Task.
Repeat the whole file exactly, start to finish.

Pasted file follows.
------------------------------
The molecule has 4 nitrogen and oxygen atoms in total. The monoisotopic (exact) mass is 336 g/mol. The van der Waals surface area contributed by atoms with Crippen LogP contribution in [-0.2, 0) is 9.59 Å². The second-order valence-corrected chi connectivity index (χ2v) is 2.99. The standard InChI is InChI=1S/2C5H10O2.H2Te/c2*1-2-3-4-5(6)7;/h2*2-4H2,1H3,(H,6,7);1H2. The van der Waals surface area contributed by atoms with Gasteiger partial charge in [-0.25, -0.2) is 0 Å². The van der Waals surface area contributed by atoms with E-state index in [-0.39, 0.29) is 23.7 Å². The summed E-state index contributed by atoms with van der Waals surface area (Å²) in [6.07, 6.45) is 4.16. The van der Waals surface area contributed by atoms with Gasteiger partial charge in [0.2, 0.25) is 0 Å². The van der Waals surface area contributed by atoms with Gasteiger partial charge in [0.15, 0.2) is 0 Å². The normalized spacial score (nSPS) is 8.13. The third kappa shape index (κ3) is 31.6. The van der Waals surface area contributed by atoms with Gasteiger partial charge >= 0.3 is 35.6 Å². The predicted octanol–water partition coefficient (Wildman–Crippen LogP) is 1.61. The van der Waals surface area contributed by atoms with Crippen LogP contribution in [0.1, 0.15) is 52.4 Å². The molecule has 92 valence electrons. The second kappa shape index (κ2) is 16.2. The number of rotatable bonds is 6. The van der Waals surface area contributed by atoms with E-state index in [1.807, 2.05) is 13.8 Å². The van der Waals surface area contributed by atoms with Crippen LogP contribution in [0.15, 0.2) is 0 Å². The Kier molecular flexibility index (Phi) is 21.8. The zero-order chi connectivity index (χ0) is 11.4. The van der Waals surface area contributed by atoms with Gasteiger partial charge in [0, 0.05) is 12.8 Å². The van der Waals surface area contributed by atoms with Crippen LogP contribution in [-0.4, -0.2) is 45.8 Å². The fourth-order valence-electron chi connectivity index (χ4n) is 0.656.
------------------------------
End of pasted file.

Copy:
The molecule has 4 nitrogen and oxygen atoms in total. The monoisotopic (exact) mass is 336 g/mol. The van der Waals surface area contributed by atoms with Crippen LogP contribution in [-0.2, 0) is 9.59 Å². The second-order valence-corrected chi connectivity index (χ2v) is 2.99. The standard InChI is InChI=1S/2C5H10O2.H2Te/c2*1-2-3-4-5(6)7;/h2*2-4H2,1H3,(H,6,7);1H2. The van der Waals surface area contributed by atoms with Gasteiger partial charge in [-0.25, -0.2) is 0 Å². The van der Waals surface area contributed by atoms with E-state index in [-0.39, 0.29) is 23.7 Å². The summed E-state index contributed by atoms with van der Waals surface area (Å²) in [6.07, 6.45) is 4.16. The van der Waals surface area contributed by atoms with Gasteiger partial charge in [0.2, 0.25) is 0 Å². The van der Waals surface area contributed by atoms with Gasteiger partial charge in [0.15, 0.2) is 0 Å². The normalized spacial score (nSPS) is 8.13. The third kappa shape index (κ3) is 31.6. The van der Waals surface area contributed by atoms with Gasteiger partial charge >= 0.3 is 35.6 Å². The predicted octanol–water partition coefficient (Wildman–Crippen LogP) is 1.61. The van der Waals surface area contributed by atoms with Crippen LogP contribution in [0.1, 0.15) is 52.4 Å². The molecule has 92 valence electrons. The second kappa shape index (κ2) is 16.2. The number of rotatable bonds is 6. The van der Waals surface area contributed by atoms with E-state index in [1.807, 2.05) is 13.8 Å². The van der Waals surface area contributed by atoms with Crippen LogP contribution in [0.15, 0.2) is 0 Å². The Kier molecular flexibility index (Phi) is 21.8. The zero-order chi connectivity index (χ0) is 11.4. The van der Waals surface area contributed by atoms with Gasteiger partial charge in [0, 0.05) is 12.8 Å². The van der Waals surface area contributed by atoms with Crippen LogP contribution in [-0.4, -0.2) is 45.8 Å². The fourth-order valence-electron chi connectivity index (χ4n) is 0.656.